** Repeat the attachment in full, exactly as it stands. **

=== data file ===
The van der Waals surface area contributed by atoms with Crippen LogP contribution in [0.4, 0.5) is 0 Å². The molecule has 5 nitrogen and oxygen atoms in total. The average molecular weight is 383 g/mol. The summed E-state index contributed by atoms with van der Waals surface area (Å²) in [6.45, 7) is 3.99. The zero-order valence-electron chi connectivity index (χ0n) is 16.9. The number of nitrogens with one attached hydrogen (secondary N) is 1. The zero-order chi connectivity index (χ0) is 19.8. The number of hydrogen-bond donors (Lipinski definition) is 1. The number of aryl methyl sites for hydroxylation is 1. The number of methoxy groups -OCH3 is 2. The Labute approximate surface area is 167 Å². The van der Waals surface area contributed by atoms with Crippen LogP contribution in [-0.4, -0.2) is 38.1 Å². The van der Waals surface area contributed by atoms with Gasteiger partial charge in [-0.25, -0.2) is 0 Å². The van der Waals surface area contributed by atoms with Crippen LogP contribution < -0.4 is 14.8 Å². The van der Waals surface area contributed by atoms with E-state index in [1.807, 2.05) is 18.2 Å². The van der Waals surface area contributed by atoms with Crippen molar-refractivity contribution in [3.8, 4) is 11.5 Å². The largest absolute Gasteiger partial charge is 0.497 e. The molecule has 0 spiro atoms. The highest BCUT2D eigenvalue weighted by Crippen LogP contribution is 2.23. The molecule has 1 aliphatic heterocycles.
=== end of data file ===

The van der Waals surface area contributed by atoms with Crippen LogP contribution in [0.4, 0.5) is 0 Å². The molecule has 5 nitrogen and oxygen atoms in total. The average molecular weight is 383 g/mol. The summed E-state index contributed by atoms with van der Waals surface area (Å²) in [6.45, 7) is 3.99. The zero-order valence-electron chi connectivity index (χ0n) is 16.9. The number of nitrogens with one attached hydrogen (secondary N) is 1. The zero-order chi connectivity index (χ0) is 19.8. The number of hydrogen-bond donors (Lipinski definition) is 1. The number of aryl methyl sites for hydroxylation is 1. The number of methoxy groups -OCH3 is 2. The Labute approximate surface area is 167 Å². The van der Waals surface area contributed by atoms with Crippen LogP contribution in [-0.4, -0.2) is 38.1 Å². The van der Waals surface area contributed by atoms with Gasteiger partial charge in [-0.25, -0.2) is 0 Å². The van der Waals surface area contributed by atoms with Crippen LogP contribution < -0.4 is 14.8 Å². The van der Waals surface area contributed by atoms with E-state index in [1.807, 2.05) is 18.2 Å². The van der Waals surface area contributed by atoms with Crippen molar-refractivity contribution in [3.8, 4) is 11.5 Å². The largest absolute Gasteiger partial charge is 0.497 e. The molecule has 0 spiro atoms. The highest BCUT2D eigenvalue weighted by Crippen LogP contribution is 2.23. The molecule has 1 aliphatic heterocycles.